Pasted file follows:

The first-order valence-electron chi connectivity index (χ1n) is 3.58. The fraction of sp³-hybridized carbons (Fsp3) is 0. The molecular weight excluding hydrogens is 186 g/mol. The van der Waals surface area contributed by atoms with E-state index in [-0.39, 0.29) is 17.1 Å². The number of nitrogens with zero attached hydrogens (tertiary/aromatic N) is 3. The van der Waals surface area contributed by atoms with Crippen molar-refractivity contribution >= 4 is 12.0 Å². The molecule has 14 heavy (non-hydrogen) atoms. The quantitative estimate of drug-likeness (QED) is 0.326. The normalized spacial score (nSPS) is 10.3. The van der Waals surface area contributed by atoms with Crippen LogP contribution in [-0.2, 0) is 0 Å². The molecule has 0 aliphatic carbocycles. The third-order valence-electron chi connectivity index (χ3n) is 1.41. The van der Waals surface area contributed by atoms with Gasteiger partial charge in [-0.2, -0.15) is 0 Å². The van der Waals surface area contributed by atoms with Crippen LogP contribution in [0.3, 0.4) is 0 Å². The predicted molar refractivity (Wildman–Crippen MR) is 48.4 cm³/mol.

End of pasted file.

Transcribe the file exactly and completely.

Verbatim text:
The first-order valence-electron chi connectivity index (χ1n) is 3.58. The fraction of sp³-hybridized carbons (Fsp3) is 0. The molecular weight excluding hydrogens is 186 g/mol. The van der Waals surface area contributed by atoms with E-state index in [-0.39, 0.29) is 17.1 Å². The number of nitrogens with zero attached hydrogens (tertiary/aromatic N) is 3. The van der Waals surface area contributed by atoms with Crippen molar-refractivity contribution >= 4 is 12.0 Å². The molecule has 14 heavy (non-hydrogen) atoms. The quantitative estimate of drug-likeness (QED) is 0.326. The normalized spacial score (nSPS) is 10.3. The van der Waals surface area contributed by atoms with Crippen LogP contribution in [-0.2, 0) is 0 Å². The molecule has 0 aliphatic carbocycles. The third-order valence-electron chi connectivity index (χ3n) is 1.41. The van der Waals surface area contributed by atoms with Gasteiger partial charge in [-0.2, -0.15) is 0 Å². The van der Waals surface area contributed by atoms with Crippen LogP contribution in [0.3, 0.4) is 0 Å². The predicted molar refractivity (Wildman–Crippen MR) is 48.4 cm³/mol.